Category Archives: Bali

Sekala exhibition

My exhibition (Sekala: ritual and ceremony in Bali) continues at PhotoAccess here in Canberra (PhotoAccess Huw Davies Gallery in Manuka, at the corner of Manuka Circle and NSW Crescent) until next Sunday 11 March. The experience of putting on my first solo exhibition has been interesting, and actually (and surprisingly) not too stressful. However I must say that I have been greatly helped by the staff of PhotoAccess in curating and mounting the show, and the quality of the prints produced by Stephen Best at Macquarie Editions has also made a huge difference.


The exhibition has been going really well, with a good flow of visitors, and some great reactions from those who have viewed it so far. I’m very pleased! I had become so accustomed to looking at photos on the screen of computers, that I had almost forgotten how much better they can look when well printed, at good size (A3+ and A2 size) and displayed well in a properly lit environment.

The opening was fantastic. Over 70 in attendance – it was really good to have so many friends and family members there to support me. Proud to have Bill Farmer (Ambassador to Indonesia 2005-10) and his wife Elaine formally open the exhibition. They spoke of the unique nature of Balinese culture, and the often distorted and inaccurate picture that Australians have of Indonesia generally. They stressed the central role that Asian nations will take in the world over coming years, and the need for Australia to genuinely engage with Asian people and cultures – while at the same time bemoaning the decline in Australian interest in our northern neighbours and the decline in Asian language training in our educational institutions. And they said some very nice things about the exhibition photos too…!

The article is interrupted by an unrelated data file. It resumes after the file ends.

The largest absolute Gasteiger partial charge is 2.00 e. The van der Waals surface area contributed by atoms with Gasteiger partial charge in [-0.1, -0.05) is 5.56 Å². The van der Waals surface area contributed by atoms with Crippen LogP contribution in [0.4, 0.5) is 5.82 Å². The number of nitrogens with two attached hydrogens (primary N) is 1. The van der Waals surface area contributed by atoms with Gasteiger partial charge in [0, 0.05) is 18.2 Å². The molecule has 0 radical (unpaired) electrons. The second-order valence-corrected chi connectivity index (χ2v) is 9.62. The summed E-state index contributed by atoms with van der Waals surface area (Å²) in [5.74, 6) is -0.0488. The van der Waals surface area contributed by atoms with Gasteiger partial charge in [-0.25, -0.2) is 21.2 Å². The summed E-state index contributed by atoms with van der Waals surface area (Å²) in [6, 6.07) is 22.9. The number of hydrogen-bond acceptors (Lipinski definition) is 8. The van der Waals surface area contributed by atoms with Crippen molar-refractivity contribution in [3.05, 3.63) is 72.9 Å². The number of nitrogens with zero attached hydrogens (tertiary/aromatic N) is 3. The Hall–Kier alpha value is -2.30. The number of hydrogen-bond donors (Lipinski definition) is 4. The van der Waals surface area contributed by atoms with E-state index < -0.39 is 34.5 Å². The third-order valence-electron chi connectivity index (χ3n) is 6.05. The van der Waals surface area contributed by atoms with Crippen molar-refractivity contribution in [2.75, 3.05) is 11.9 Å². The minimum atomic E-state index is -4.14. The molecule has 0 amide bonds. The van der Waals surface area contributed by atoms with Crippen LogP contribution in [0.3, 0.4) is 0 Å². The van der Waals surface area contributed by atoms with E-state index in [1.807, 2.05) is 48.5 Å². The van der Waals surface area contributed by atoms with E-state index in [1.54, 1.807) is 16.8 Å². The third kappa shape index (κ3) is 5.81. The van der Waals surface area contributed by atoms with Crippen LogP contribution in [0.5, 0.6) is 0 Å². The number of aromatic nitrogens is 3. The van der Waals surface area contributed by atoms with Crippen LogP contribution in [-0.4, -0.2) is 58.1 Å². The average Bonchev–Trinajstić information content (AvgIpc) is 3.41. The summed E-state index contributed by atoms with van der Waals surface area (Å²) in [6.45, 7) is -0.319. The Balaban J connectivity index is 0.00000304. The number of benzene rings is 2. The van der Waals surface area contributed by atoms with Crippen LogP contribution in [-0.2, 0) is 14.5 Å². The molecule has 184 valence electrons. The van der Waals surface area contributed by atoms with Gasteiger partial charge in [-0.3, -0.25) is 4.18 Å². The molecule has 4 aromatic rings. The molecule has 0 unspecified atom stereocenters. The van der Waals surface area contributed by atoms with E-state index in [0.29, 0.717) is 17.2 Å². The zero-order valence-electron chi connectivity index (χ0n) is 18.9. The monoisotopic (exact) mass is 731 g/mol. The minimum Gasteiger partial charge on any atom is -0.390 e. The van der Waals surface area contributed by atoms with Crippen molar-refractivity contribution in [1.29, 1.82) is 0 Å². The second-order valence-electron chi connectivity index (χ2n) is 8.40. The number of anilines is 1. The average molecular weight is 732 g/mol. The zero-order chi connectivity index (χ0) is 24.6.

You can see the full set of images in the exhibition in this folder on the main Jokar web site.

Here’s a few installation shots of the exhibition.





Sekala: ritual and ceremony in Bali (Exhibition)

My first solo exhibition (‘Sekala: ritual and ceremony in Bali‘) opens at the PhotoAccess Huw Davies Gallery in Manuka ACT (corner of Manuka Circle and NSW Crescent – next to the Manuka Pool) at 6pm on Thursday 23 February. It will continue until 4pm on Sunday March 11 – check the PhotoAccess web site for details of opening hours. I hope you can make it along for a look!

Here’s a draft of my ‘Artist Statement’ for the exhibition:

Generations of western artists and diverse other visitors have been captivated by the Balinese people, their culture and landscape. There are many ways for the visitor to ‘see’ Bali – as a palm-fringed tourist resort, as an exploited third-world economy with a culture under threat, or as some idealised spiritual oasis in an otherwise materialistic world. The reality of course is much more complex and multi-faceted – our stereotypes may tell us more about ourselves and our own cultures than about the ‘real’ Bali.